hi

how can i solved this problem ...

by using integrating of area proof

the ratio between Aphelion velocity and Perihelion velocity equal the ratio between both of them radius

if The orbit is an ellipse??? :(

I need your help as soon as you can

Printable View

- May 22nd 2006, 11:24 AMsweetcan any body help me
hi

how can i solved this problem ...

by using integrating of area proof

the ratio between Aphelion velocity and Perihelion velocity equal the ratio between both of them radius

if The orbit is an ellipse??? :(

I need your help as soon as you can - May 22nd 2006, 12:47 PMCaptainBlackQuote:

Originally Posted by**sweet**

Using Kepler's second law - that the area swept out in unit time by a planet

is a constant - then yes.

At Aphelion and Perihelion the velocity of the planet is at right angles to the

vector from the Sun to the Planet, so the area swept out in unit time in

each case is:

$\displaystyle

\frac{d}{dt}A_{Ap}=v_{Ap}\ r_{Ap}/2

$

and:

$\displaystyle

\frac{d}{dt}A_{Peri}=v_{Peri}\ r_{Peri}/2

$

at Aphelion and Perihelion respectivly. Kepler's second law tells us these are

equal so:

$\displaystyle

\frac{d}{dt}A_{Ap}=\frac{d}{dt}A_{Peri}

$,

so:

$\displaystyle

v_{Ap}\ r_{Ap}/2=v_{Peri}\ r_{Peri}/2

$

Hence:

$\displaystyle

\frac{v_{Ap}}{v_{Peri}}=\frac{r_{Peri}}{v_{Ap}}

$

RonL - May 22nd 2006, 01:22 PMtopsquarkQuote:

Originally Posted by**sweet**

$\displaystyle \frac{v_{Aph}}{v_{Per}}=\frac{r_{Aph}}{r_{Per}}$

Unfortunately it isn't true. So I hope I misunderstood your question! :)

This is an interesting problem, since my book does not give a formula for the speed during an orbit.

For starters, I'll assume you are referring to an inverse-square force law (ie. the "Kepler Problem"). Note that it is possible to produce elliptical orbits from other force laws, so this is necessary information.

The position in terms of the eccentricity is:

$\displaystyle r = \frac{a(1-e^2)}{1+e \, cos \theta}$

where a is the semi-major axis $\displaystyle a = \frac{r_{Aph}+r_{Per}}{2}=-\frac{GM}{2E}$ where E is the energy of the body in orbit, M is the central mass, and G is the Universal Gravitation constant.

For perihelion we set $\displaystyle \theta = 0 \,rad $ and for aphelion we set $\displaystyle \theta = \pi \, rad$. This gives a ratio of the radii as:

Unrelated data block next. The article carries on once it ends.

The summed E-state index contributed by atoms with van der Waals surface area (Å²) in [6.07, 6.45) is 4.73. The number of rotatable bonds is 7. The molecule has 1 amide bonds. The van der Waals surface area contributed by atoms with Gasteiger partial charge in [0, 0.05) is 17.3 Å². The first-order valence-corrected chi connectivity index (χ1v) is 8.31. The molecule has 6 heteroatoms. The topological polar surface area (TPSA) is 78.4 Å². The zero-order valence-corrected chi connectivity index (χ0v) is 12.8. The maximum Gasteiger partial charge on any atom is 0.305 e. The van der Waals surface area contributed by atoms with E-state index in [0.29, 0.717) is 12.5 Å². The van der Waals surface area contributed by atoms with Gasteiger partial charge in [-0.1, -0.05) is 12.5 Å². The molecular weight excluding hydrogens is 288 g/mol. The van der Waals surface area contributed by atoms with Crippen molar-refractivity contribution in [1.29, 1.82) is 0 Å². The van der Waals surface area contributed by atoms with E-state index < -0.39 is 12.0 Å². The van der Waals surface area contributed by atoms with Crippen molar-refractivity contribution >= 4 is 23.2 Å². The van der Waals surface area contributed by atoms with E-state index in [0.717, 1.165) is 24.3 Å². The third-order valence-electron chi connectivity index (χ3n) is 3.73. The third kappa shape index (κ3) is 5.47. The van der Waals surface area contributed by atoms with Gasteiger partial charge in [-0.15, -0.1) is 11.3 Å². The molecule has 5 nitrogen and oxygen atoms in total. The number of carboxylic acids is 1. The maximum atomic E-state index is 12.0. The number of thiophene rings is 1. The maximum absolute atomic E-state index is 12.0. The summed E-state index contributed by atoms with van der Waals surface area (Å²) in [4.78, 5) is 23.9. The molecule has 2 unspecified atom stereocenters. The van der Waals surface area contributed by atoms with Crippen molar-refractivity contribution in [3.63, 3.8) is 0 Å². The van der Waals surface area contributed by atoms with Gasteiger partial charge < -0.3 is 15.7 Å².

$\displaystyle \frac{r_{Aph}}{r_{Per}} = \frac{\frac{a(1-e^2)}{1-e}}{\frac{a(1-e^2)}{1+e}}$ = $\displaystyle \frac{1+e}{1-e}$

Now we need the apsidal speeds. As with all velocities, the direction is tangent to the path traced by the object over time. Hence we are looking for $\displaystyle r \frac{d \theta}{dt}$.

We don't know $\displaystyle d \theta /dt$ and we aren't going to get it. However, we do know a relation involving both it and the (constant) angular momentum:

$\displaystyle \frac{d \theta}{dt} = \frac{L}{mr^2}$ where m is the reduced mass of the system, and L is the angular momentum.

So at aphelion $\displaystyle r \frac{d \theta}{dt} = \frac{L(1-e)}{ma(1-e^2)}$.

and at perihelion $\displaystyle r \frac{d \theta}{dt} = \frac{L(1+e)}{ma(1-e^2)}$.

Thus:

$\displaystyle \frac{v_{Aph}}{v_{Per}}$ = $\displaystyle \frac{\frac{L(1-e)}{ma(1-e^2)}}{\frac{L(1+e)}{ma(1-e^2)}}$ = $\displaystyle \frac{1-e}{1+e}$

which is not the same as the expression we want. It is, however, the reciprocal of the quotient of the radii, so I'm hoping I understood your question incorrectly.

-Dan - May 22nd 2006, 01:43 PMsweet
CaptainBlack

:D thank u soooo much

but what u mean about A_{Ap}

if u have some paper about Kepler's problem and two body problem

plese give it to me i will grateful for u - May 22nd 2006, 01:47 PMsweet
thank u topsquark

u r method very long but i will think about it

:D - May 22nd 2006, 01:55 PMCaptainBlackQuote:

Originally Posted by**sweet**

when the Planet is at Aphelion. Not a strictly correct notation, perhaps $\displaystyle \left \frac{dA}{dt} \right| _{Ap}$ would be better.

RonL - May 22nd 2006, 02:17 PMsweet
ok ...but i know

$\displaystyle

\frac{d}{dt}A=r^2 \frac{d}{dt}[thet] /2

$

and u writ it in the form

$\displaystyle

\frac{d}{dt}A_{Ap}=v_{Ap}\ r_{Ap}/2

$

?????? - May 22nd 2006, 02:26 PMCaptainBlackQuote:

Originally Posted by**sweet**

At aphelion:

$\displaystyle \frac{d}{dt}\theta=v_{Ap}/r_{Ap}$

because the Planet is moving at rightangles to the segment connecting the

Sun to the Planet.

RonL - May 23rd 2006, 12:05 AMsweet
i get it

CaptainBlack u r the best :cool: